Lawmakers push to raise Massachusetts smoking age to 21

95 percent of adult smokers start smoking before the age of 21

BOSTON (WWLP)-National data shows that 95 percent of adult smokers start smoking before the age of 21. State lawmakers hope to bring that number down by raising the legal smoking age to 21.

Over 9,000 Massachusetts residents die each year from tobacco-related diseases, according to the Massachusetts Department of Public Health. Most of them started smoking before the age of 21.

“If we can get it out of kids hands and we don’t start them from smoking then we would prevent a number of heart attacks,”said Allyson Perron Drag from the American Heart and American Stroke Association.

More than 100 lawmakers support a bill to raise the statewide legal age for purchasing tobacco products, like cigarettes, from 18 to 21.

Susan DeCristofaro, a nurse at Dana Farber Cancer Institute, teaches 6th grade tobacco education. She told 22News many children live around the affects nicotine addiction.

“Some of them say, ‘my whole family smokes. I don’t think they’ll ever give it up,” DeCristofaro said.

Tobacco use is the number one cause of premature death, according to the Centers for Disease Control and Prevention.

Southwick resident, Ann Ottalagana, runs Freedom from Smoking programs at American Lung Association that help adults quit smoking.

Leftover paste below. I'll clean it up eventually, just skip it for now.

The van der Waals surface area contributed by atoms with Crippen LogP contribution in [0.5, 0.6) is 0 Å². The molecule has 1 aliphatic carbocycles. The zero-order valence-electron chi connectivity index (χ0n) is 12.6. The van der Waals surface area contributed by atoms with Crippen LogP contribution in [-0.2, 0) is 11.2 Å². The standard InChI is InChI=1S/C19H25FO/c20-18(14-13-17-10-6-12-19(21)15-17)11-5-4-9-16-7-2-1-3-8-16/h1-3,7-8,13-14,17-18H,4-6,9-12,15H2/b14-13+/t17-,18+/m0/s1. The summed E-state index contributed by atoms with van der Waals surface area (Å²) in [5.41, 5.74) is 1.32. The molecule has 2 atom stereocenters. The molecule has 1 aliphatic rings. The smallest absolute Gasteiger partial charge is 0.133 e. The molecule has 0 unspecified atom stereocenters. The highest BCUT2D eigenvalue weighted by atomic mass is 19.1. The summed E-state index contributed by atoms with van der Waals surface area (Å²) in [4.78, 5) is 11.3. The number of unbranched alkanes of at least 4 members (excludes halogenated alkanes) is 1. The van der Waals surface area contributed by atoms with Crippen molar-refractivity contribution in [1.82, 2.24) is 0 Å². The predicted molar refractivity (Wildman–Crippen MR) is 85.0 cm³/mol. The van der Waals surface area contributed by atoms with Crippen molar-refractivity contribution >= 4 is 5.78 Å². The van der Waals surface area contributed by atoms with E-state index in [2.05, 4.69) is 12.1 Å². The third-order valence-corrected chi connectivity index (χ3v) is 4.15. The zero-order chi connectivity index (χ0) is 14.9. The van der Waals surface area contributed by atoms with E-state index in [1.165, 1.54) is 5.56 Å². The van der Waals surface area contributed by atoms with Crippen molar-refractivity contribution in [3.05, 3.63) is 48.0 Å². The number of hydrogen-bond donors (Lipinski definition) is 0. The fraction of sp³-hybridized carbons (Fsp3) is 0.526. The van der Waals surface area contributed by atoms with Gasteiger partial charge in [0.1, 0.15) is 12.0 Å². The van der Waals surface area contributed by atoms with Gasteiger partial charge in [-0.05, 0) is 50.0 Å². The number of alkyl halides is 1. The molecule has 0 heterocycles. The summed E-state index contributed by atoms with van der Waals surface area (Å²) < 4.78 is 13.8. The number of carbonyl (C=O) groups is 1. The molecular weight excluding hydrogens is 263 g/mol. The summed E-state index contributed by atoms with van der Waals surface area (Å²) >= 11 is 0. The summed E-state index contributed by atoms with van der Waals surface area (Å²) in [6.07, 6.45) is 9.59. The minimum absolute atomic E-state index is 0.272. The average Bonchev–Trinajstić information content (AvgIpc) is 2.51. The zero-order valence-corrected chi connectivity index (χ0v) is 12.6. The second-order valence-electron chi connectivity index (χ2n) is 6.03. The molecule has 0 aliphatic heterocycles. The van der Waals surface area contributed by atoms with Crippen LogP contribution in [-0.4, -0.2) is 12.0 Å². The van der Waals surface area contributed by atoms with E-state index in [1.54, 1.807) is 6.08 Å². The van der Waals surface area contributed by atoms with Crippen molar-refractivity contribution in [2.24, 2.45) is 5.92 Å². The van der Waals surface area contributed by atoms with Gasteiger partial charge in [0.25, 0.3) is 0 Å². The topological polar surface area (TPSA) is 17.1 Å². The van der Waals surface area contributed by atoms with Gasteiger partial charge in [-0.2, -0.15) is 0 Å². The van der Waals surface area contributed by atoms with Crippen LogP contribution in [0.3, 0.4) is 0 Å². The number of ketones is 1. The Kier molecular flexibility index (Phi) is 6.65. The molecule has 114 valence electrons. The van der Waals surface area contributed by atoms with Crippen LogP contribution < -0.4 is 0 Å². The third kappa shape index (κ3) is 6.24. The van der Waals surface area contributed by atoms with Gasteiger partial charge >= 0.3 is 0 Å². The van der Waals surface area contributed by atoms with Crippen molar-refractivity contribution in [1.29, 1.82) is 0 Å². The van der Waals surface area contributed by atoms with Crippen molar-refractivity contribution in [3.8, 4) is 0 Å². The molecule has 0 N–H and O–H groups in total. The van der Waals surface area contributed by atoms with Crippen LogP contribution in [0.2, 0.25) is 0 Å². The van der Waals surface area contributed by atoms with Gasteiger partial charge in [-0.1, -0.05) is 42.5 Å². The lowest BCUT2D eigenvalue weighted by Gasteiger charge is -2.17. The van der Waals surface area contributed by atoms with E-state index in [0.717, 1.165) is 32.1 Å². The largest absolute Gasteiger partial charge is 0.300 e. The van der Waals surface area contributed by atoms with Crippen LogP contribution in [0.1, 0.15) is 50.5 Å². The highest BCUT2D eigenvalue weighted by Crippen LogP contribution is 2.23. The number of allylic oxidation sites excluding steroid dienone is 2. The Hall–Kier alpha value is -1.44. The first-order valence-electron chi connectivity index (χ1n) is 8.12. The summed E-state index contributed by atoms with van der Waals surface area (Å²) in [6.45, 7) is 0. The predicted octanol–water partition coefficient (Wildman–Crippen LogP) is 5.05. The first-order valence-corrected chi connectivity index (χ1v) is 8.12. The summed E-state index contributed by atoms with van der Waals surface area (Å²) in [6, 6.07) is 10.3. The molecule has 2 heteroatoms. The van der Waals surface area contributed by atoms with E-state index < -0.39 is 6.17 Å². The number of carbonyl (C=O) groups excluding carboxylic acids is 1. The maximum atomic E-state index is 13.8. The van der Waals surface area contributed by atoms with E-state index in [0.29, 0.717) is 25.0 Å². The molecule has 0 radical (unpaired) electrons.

“By increasing the age for purchasing tobacco products, we can prevent many youth from starting to purchase tobacco products in the first place,” Ottalagana said.

Marc Hymovitz, Director of Government Relations for the American Cancer Society, told 22News that big tobacco companies are targeting your children.

“They have products now with fruity flavors, cotton candy,” said Hymovitz. “That’s their next generation of nicotine addicted individuals that are going to keep the tobacco industry in business.”

151 Massachusetts communities have already raised the legal smoking age to 21, according to Hymovitz.

The bill would also prohibit the use of e-cigarettes in smoke-free workplaces. Advocates told 22News that some e-cigarettes have a higher percent of nicotine than regular cigarettes.

Governor Charlie Baker said in a statement to 22News that he “supports the concept of raising the legal age for tobacco sales to 21 years old to promote the health and safety of our young people.”